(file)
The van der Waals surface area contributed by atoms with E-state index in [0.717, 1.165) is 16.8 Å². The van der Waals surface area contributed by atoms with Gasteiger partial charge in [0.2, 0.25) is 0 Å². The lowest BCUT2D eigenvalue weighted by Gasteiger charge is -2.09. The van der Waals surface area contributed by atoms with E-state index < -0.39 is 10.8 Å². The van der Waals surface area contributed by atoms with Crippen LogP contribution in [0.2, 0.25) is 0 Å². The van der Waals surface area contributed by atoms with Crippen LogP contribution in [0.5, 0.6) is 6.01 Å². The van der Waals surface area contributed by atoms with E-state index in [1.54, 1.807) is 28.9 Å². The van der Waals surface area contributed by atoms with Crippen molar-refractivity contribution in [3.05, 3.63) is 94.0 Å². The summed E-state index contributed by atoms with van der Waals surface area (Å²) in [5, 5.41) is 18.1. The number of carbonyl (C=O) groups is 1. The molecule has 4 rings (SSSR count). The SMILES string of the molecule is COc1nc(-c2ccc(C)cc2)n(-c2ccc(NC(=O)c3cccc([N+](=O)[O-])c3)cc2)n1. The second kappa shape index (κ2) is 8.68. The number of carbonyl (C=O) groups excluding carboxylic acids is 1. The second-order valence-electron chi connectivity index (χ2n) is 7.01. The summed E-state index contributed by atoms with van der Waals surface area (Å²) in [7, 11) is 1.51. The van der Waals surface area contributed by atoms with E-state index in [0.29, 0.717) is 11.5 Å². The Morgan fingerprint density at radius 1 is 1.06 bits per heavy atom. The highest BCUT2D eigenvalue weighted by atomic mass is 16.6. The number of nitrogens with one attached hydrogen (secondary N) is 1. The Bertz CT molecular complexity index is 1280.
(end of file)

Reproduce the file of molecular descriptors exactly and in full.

The van der Waals surface area contributed by atoms with E-state index in [0.717, 1.165) is 16.8 Å². The van der Waals surface area contributed by atoms with Gasteiger partial charge in [0.2, 0.25) is 0 Å². The lowest BCUT2D eigenvalue weighted by Gasteiger charge is -2.09. The van der Waals surface area contributed by atoms with E-state index < -0.39 is 10.8 Å². The van der Waals surface area contributed by atoms with Crippen LogP contribution in [0.2, 0.25) is 0 Å². The van der Waals surface area contributed by atoms with Crippen LogP contribution in [0.5, 0.6) is 6.01 Å². The van der Waals surface area contributed by atoms with E-state index in [1.54, 1.807) is 28.9 Å². The van der Waals surface area contributed by atoms with Crippen molar-refractivity contribution in [3.05, 3.63) is 94.0 Å². The summed E-state index contributed by atoms with van der Waals surface area (Å²) in [5, 5.41) is 18.1. The number of carbonyl (C=O) groups is 1. The molecule has 4 rings (SSSR count). The SMILES string of the molecule is COc1nc(-c2ccc(C)cc2)n(-c2ccc(NC(=O)c3cccc([N+](=O)[O-])c3)cc2)n1. The second kappa shape index (κ2) is 8.68. The number of carbonyl (C=O) groups excluding carboxylic acids is 1. The second-order valence-electron chi connectivity index (χ2n) is 7.01. The summed E-state index contributed by atoms with van der Waals surface area (Å²) in [7, 11) is 1.51. The van der Waals surface area contributed by atoms with E-state index in [0.29, 0.717) is 11.5 Å². The Morgan fingerprint density at radius 1 is 1.06 bits per heavy atom. The highest BCUT2D eigenvalue weighted by atomic mass is 16.6. The number of nitrogens with one attached hydrogen (secondary N) is 1. The Bertz CT molecular complexity index is 1280.